Isys20261 lecture 02

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Isys20261 lecture 02

  1. 1. Computer Security Management(ISYS20261)Lecture 2 –Threats and Vulnerabilities Module Leader: Dr Xiaoqi Ma School of Science and Technology
  2. 2. Last week …• Computer security - protection of information related assets: – Data – Hardware – Software – People – Intangible assets• Information security requirements: – Confidentiality – Integrity – AvailabilityComputer Security ManagementPage 2
  3. 3. Remember definitions?• Harm – Something happens to an asset that we do not want to happen• Threat – Possible source of harm• Attack – Threatening event (instance of a threat)• Attacker – Someone or something that mounts a threat• Vulnerability – Weakness in the system (asset) that makes an attack more likely to successes• Risk – Possibility that a threat will affect the business or organisationComputer Security ManagementPage 3
  4. 4. Security risks and management Risk Analysis Asset Vulnerability Threat Risk Management Risk Security MeasuresComputer Security ManagementPage 4
  5. 5. Today ...… we will discuss:• Harm and threats• Vulnerabilities• Methods of defenceComputer Security ManagementPage 5
  6. 6. Harm and threats• Six basic types of harm: – Modification – Destruction – Disclosure – Interception – Interruption – Fabrication• A threat is a possible source of harm• Example: a virus formats the hard disk of a computer• Threats exploit vulnerabilities of systemsComputer Security ManagementPage 6
  7. 7. Modification• Data held in a computer system is accessed in an unauthorised manner and is changed without permission• Somebody changes either values in a database or alters routines in a computer programme to perform additional computations• Modification can also occur when data is changed during transmission• Modification of data can also be caused by changing the hardware of an information systemComputer Security ManagementPage 7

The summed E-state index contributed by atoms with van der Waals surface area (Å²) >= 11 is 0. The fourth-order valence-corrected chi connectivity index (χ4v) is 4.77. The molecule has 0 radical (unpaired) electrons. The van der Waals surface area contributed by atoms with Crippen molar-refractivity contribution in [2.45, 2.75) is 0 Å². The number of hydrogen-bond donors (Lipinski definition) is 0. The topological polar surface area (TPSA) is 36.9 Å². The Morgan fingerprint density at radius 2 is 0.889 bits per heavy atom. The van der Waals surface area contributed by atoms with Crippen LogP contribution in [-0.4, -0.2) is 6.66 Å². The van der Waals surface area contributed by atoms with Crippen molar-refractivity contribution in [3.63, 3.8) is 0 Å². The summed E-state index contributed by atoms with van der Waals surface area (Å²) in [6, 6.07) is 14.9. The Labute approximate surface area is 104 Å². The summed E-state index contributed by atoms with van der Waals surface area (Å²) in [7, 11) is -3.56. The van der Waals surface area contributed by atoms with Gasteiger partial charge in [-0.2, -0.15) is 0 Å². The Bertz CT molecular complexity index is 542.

8. 8. Destruction• Occurs when hardware, software, or data is destroyed because of malicious intent• Can not only happen to stored data, but also to data at the input stage (before processing)Computer Security ManagementPage 8
  9. 9. Disclosure• Takes place when data is made available or access to software is made available without consent of the individual responsible for the data or software• Serious impact on security and privacy• Responsibility for data and/or software is usually linked to a position within an organisation• Although disclosure of data can occur because of malicious intent, it also happens many times because of lack of proper procedure within an organisationComputer Security ManagementPage 9
  10. 10. Interception• Occurs when an unauthorised person or software gains access to data or computer resources• May result in copying of programs or data• An interceptor may use computing resources at one location to access assets elsewhereComputer Security ManagementPage 10
  11. 11. Interruption• Occurs when a computer resource becomes unavailable for use• Might be a consequence of malicious damage of computing hardware, erasure of software, or malfunctioning of an operating system• Example: Denial of Service (DoS) attacksComputer Security ManagementPage 11
  12. 12. Fabrication• Occurs when spurious transactions are inserted into a network or records are added to an existing databaseComputer Security ManagementPage 12